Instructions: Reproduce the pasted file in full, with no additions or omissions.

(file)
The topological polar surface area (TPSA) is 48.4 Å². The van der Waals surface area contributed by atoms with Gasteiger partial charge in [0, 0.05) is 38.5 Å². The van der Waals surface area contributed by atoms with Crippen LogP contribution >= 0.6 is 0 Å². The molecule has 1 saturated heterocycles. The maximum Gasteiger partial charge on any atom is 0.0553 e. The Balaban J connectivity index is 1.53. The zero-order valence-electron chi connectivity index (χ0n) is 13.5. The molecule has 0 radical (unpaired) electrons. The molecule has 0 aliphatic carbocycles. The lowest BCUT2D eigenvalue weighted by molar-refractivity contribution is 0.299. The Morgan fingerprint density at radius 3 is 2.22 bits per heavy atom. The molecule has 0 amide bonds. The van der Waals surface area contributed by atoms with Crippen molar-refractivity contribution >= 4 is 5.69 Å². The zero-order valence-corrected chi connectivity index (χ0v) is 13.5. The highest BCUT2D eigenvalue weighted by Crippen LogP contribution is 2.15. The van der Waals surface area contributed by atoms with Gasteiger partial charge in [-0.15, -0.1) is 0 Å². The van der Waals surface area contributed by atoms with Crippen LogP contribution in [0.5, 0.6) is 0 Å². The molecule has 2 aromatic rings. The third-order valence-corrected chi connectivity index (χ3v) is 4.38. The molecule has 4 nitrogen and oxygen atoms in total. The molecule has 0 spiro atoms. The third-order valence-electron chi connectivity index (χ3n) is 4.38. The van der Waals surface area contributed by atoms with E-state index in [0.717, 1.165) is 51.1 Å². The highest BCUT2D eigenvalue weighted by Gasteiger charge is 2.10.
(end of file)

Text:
The topological polar surface area (TPSA) is 48.4 Å². The van der Waals surface area contributed by atoms with Gasteiger partial charge in [0, 0.05) is 38.5 Å². The van der Waals surface area contributed by atoms with Crippen LogP contribution >= 0.6 is 0 Å². The molecule has 1 saturated heterocycles. The maximum Gasteiger partial charge on any atom is 0.0553 e. The Balaban J connectivity index is 1.53. The zero-order valence-electron chi connectivity index (χ0n) is 13.5. The molecule has 0 radical (unpaired) electrons. The molecule has 0 aliphatic carbocycles. The lowest BCUT2D eigenvalue weighted by molar-refractivity contribution is 0.299. The Morgan fingerprint density at radius 3 is 2.22 bits per heavy atom. The molecule has 0 amide bonds. The van der Waals surface area contributed by atoms with Crippen molar-refractivity contribution >= 4 is 5.69 Å². The zero-order valence-corrected chi connectivity index (χ0v) is 13.5. The highest BCUT2D eigenvalue weighted by Crippen LogP contribution is 2.15. The van der Waals surface area contributed by atoms with Gasteiger partial charge in [-0.15, -0.1) is 0 Å². The van der Waals surface area contributed by atoms with Crippen LogP contribution in [0.5, 0.6) is 0 Å². The molecule has 2 aromatic rings. The third-order valence-corrected chi connectivity index (χ3v) is 4.38. The molecule has 4 nitrogen and oxygen atoms in total. The molecule has 0 spiro atoms. The third-order valence-electron chi connectivity index (χ3n) is 4.38. The van der Waals surface area contributed by atoms with E-state index in [0.717, 1.165) is 51.1 Å². The highest BCUT2D eigenvalue weighted by Gasteiger charge is 2.10.